Campuses:

Participant FAQs

How do the students interact with the portfolio?
Students accepted into the funds are required to follow and research a bond/stock over the course of 6 months. After 6 months, they pitch their bond/stock to their mentors for approval. If approved, the bond/stock is added into the portfolio. Students also follow 2-3 existing holdings in the portfolio. On a weekly basis, students meet to discuss buying and trading opportunities that surround their holdings. Aside from these presentations and meetings, students also carry out administrative functions throughout the year such as year-end accounting, portfolio summaries and monthly client statements.
What is expected of CFE participants?
Your time contribution as a participant is solely dependent on the amount of involvement you'd like to have. Most of our participants serve on either our advisory board or as one of the fund mentors. Other participants volunteer to be guest speakers during class or hold recruiting events for the students. Each year, you will be invited to attend an annual client review at your office.
How does the CFE handle client confidentiality?
We take confidentiality extremely seriously and our students are taught the importance of non-disclosure with regard to what they can and cannot communicate. As finance professionals, they learn how to handle confidential documents and how to dispose of the documents.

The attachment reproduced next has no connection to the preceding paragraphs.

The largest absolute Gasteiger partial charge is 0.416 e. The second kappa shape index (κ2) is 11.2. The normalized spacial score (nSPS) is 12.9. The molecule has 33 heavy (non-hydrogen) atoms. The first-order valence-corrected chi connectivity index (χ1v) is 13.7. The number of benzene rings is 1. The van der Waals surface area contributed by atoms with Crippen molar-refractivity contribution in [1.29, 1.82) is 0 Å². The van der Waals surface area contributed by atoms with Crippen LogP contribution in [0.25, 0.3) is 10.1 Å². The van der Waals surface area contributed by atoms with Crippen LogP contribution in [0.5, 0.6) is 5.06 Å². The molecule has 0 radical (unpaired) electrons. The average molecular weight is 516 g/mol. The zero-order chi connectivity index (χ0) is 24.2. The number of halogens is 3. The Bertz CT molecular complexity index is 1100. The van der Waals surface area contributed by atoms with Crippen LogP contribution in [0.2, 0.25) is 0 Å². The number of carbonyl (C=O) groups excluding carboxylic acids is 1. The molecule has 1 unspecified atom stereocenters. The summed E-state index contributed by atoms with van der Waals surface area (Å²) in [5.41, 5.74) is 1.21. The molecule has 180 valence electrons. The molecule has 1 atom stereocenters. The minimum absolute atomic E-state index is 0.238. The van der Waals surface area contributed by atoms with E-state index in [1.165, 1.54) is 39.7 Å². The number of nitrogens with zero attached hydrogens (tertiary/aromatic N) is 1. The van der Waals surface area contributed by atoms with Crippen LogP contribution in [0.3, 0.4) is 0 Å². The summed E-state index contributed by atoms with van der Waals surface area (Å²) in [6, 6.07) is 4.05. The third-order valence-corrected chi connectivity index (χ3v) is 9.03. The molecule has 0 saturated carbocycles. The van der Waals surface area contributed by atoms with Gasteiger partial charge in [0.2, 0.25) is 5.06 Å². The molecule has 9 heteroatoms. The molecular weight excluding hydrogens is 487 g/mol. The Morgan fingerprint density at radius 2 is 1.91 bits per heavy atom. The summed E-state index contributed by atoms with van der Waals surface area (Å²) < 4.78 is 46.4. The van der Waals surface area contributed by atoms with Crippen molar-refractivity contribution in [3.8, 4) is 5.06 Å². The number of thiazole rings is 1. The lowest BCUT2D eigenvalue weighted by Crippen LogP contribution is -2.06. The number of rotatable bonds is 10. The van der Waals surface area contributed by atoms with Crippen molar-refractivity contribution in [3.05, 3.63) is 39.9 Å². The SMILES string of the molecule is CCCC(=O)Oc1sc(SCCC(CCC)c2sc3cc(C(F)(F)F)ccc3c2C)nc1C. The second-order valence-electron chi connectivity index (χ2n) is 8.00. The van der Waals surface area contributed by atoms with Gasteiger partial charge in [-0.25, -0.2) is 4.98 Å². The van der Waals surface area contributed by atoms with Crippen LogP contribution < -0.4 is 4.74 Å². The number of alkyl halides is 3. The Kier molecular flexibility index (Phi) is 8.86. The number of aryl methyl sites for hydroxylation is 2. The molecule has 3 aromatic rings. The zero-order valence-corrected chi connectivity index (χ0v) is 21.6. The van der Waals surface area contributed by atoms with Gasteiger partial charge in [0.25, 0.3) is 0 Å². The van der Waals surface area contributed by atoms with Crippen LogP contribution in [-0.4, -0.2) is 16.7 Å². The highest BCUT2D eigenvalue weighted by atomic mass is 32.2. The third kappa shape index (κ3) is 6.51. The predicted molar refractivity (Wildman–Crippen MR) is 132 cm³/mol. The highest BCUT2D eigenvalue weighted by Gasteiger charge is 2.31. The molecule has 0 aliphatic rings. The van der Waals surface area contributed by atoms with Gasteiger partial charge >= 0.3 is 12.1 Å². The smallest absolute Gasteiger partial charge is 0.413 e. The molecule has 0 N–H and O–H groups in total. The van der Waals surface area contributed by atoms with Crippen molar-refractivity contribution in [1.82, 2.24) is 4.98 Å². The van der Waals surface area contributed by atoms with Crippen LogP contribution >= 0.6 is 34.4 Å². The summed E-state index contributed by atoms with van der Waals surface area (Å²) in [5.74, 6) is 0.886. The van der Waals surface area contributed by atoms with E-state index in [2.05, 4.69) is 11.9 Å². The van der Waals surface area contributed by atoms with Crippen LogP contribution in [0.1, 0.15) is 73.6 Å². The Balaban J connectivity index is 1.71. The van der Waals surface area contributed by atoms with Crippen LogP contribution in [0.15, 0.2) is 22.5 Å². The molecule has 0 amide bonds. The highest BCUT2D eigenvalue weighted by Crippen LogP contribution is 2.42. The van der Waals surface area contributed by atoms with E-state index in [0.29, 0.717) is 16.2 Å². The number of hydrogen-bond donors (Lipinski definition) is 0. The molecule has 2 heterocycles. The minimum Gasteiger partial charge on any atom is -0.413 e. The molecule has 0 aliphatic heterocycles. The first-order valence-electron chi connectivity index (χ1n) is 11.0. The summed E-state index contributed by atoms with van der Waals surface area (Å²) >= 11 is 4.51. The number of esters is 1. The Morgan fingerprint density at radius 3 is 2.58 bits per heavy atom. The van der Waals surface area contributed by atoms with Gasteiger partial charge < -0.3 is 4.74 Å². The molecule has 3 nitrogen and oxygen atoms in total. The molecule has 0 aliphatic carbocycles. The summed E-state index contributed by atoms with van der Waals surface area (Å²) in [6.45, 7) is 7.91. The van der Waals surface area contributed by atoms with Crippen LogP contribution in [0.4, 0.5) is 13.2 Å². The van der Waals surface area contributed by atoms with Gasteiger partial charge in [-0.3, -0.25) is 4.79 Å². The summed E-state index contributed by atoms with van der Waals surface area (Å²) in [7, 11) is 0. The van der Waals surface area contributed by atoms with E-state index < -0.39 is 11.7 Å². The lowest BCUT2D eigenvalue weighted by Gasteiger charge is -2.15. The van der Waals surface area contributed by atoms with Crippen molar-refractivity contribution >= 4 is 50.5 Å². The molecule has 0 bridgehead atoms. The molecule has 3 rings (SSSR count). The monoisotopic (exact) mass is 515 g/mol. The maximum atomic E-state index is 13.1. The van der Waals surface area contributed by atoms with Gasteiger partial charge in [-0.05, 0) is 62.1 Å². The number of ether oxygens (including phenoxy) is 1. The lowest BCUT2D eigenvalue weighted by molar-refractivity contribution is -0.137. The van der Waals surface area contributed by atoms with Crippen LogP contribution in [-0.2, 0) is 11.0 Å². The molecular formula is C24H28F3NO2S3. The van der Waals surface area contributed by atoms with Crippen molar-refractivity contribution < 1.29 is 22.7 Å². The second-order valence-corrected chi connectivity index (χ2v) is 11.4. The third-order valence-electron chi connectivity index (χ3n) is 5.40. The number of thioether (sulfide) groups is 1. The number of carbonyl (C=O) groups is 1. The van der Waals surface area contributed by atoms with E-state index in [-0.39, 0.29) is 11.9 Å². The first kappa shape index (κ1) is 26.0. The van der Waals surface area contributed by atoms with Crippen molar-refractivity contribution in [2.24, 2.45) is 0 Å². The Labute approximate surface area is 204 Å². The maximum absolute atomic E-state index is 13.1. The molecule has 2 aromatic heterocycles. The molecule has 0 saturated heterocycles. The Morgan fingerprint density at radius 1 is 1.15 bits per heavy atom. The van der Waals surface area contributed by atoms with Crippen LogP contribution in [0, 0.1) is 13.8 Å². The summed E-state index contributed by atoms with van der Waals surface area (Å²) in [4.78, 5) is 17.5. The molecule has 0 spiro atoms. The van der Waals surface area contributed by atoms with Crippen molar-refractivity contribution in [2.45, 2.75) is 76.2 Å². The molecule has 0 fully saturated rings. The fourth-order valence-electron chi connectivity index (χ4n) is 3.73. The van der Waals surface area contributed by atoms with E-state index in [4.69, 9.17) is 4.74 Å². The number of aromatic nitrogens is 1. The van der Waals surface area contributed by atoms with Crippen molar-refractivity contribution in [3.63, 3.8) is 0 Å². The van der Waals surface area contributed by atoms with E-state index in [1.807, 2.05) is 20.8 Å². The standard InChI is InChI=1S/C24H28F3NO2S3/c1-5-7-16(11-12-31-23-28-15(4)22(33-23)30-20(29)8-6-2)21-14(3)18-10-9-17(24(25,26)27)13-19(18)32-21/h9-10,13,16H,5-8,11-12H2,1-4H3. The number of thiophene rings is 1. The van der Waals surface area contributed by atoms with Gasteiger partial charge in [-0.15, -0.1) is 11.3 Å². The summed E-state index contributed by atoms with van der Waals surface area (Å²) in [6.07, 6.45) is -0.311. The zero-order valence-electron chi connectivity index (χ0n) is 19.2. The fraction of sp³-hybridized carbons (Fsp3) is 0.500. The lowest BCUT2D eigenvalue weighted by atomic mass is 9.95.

Can anyone become a participant?
No. The Funds Enterprise has specific requirements for new participants that want to join the Fund. If you are interested in contributing to the fund, please contact the Program Director for more details.
How frequently do I meet with the students?
As a participant, you will typically meet with the students once in the fall during the client roadshow, where students come to your office to present an overview of the portfolio, and once in the spring during the CFE Mixer. However, the most successfull students are those that have strong mentor relationships and multiple client interactions. Participants give students an opportunity to network with individuals outside of the university and are able to give the analysts first-hand information about what is expected in their line of work.